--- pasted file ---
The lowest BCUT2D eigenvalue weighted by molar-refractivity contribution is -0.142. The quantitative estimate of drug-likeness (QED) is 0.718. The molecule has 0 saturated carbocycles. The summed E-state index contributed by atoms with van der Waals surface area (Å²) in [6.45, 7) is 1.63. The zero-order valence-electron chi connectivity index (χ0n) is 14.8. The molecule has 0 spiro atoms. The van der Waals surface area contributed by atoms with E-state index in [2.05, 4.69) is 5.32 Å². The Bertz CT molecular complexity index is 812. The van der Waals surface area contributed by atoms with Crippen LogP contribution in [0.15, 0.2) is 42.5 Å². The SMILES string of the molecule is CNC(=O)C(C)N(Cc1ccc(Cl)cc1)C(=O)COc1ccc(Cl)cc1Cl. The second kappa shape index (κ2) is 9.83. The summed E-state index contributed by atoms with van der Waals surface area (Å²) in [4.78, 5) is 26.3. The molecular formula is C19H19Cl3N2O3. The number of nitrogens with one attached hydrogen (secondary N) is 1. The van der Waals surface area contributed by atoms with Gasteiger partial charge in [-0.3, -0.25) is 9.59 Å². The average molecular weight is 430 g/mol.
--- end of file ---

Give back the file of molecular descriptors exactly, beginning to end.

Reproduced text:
The lowest BCUT2D eigenvalue weighted by molar-refractivity contribution is -0.142. The quantitative estimate of drug-likeness (QED) is 0.718. The molecule has 0 saturated carbocycles. The summed E-state index contributed by atoms with van der Waals surface area (Å²) in [6.45, 7) is 1.63. The zero-order valence-electron chi connectivity index (χ0n) is 14.8. The molecule has 0 spiro atoms. The van der Waals surface area contributed by atoms with E-state index in [2.05, 4.69) is 5.32 Å². The Bertz CT molecular complexity index is 812. The van der Waals surface area contributed by atoms with Crippen LogP contribution in [0.15, 0.2) is 42.5 Å². The SMILES string of the molecule is CNC(=O)C(C)N(Cc1ccc(Cl)cc1)C(=O)COc1ccc(Cl)cc1Cl. The second kappa shape index (κ2) is 9.83. The summed E-state index contributed by atoms with van der Waals surface area (Å²) in [4.78, 5) is 26.3. The molecular formula is C19H19Cl3N2O3. The number of nitrogens with one attached hydrogen (secondary N) is 1. The van der Waals surface area contributed by atoms with Gasteiger partial charge in [-0.3, -0.25) is 9.59 Å². The average molecular weight is 430 g/mol.